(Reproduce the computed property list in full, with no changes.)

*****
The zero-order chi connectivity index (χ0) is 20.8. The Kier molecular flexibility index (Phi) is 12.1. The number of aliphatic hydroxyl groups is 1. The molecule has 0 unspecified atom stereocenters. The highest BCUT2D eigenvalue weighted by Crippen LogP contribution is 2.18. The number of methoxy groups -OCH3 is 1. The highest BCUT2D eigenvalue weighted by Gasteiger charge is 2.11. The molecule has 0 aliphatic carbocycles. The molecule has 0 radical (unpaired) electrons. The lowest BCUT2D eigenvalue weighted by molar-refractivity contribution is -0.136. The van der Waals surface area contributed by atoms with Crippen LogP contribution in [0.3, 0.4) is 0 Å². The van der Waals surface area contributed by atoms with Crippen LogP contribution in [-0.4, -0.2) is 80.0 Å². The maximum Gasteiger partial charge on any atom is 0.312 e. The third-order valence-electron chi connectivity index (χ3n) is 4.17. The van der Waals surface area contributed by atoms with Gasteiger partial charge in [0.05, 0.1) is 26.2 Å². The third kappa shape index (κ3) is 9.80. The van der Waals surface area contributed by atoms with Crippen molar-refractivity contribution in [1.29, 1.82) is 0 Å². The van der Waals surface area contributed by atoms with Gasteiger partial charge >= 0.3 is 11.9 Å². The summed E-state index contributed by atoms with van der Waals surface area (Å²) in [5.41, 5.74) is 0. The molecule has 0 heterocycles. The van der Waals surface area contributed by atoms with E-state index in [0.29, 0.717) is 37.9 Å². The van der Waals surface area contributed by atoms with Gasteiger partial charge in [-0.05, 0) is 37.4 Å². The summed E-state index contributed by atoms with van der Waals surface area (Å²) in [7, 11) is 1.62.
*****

The zero-order chi connectivity index (χ0) is 20.8. The Kier molecular flexibility index (Phi) is 12.1. The number of aliphatic hydroxyl groups is 1. The molecule has 0 unspecified atom stereocenters. The highest BCUT2D eigenvalue weighted by Crippen LogP contribution is 2.18. The number of methoxy groups -OCH3 is 1. The highest BCUT2D eigenvalue weighted by Gasteiger charge is 2.11. The molecule has 0 aliphatic carbocycles. The molecule has 0 radical (unpaired) electrons. The lowest BCUT2D eigenvalue weighted by molar-refractivity contribution is -0.136. The van der Waals surface area contributed by atoms with Crippen LogP contribution in [0.3, 0.4) is 0 Å². The van der Waals surface area contributed by atoms with Crippen LogP contribution in [-0.4, -0.2) is 80.0 Å². The maximum Gasteiger partial charge on any atom is 0.312 e. The third-order valence-electron chi connectivity index (χ3n) is 4.17. The van der Waals surface area contributed by atoms with Gasteiger partial charge in [0.05, 0.1) is 26.2 Å². The third kappa shape index (κ3) is 9.80. The van der Waals surface area contributed by atoms with Crippen molar-refractivity contribution in [1.29, 1.82) is 0 Å². The van der Waals surface area contributed by atoms with Gasteiger partial charge >= 0.3 is 11.9 Å². The summed E-state index contributed by atoms with van der Waals surface area (Å²) in [5.41, 5.74) is 0. The molecule has 0 heterocycles. The van der Waals surface area contributed by atoms with E-state index in [0.29, 0.717) is 37.9 Å². The van der Waals surface area contributed by atoms with Gasteiger partial charge in [-0.05, 0) is 37.4 Å². The summed E-state index contributed by atoms with van der Waals surface area (Å²) in [7, 11) is 1.62.